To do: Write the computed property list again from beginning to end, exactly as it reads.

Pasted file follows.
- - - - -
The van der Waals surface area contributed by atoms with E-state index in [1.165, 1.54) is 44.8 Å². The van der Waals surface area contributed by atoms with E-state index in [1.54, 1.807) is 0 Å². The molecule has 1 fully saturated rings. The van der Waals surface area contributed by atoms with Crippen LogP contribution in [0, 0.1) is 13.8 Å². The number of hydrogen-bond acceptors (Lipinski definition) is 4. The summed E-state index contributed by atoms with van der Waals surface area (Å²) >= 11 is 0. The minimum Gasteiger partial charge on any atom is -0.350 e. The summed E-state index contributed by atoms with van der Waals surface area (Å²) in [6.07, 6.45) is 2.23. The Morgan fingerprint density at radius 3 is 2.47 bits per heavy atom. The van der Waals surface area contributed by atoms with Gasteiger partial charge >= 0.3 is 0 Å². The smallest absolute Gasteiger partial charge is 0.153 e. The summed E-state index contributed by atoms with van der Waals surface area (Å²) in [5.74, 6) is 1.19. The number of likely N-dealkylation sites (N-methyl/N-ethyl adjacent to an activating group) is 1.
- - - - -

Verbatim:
The van der Waals surface area contributed by atoms with E-state index in [1.165, 1.54) is 44.8 Å². The van der Waals surface area contributed by atoms with E-state index in [1.54, 1.807) is 0 Å². The molecule has 1 fully saturated rings. The van der Waals surface area contributed by atoms with Crippen LogP contribution in [0, 0.1) is 13.8 Å². The number of hydrogen-bond acceptors (Lipinski definition) is 4. The summed E-state index contributed by atoms with van der Waals surface area (Å²) >= 11 is 0. The minimum Gasteiger partial charge on any atom is -0.350 e. The summed E-state index contributed by atoms with van der Waals surface area (Å²) in [6.07, 6.45) is 2.23. The Morgan fingerprint density at radius 3 is 2.47 bits per heavy atom. The van der Waals surface area contributed by atoms with Gasteiger partial charge >= 0.3 is 0 Å². The smallest absolute Gasteiger partial charge is 0.153 e. The summed E-state index contributed by atoms with van der Waals surface area (Å²) in [5.74, 6) is 1.19. The number of likely N-dealkylation sites (N-methyl/N-ethyl adjacent to an activating group) is 1.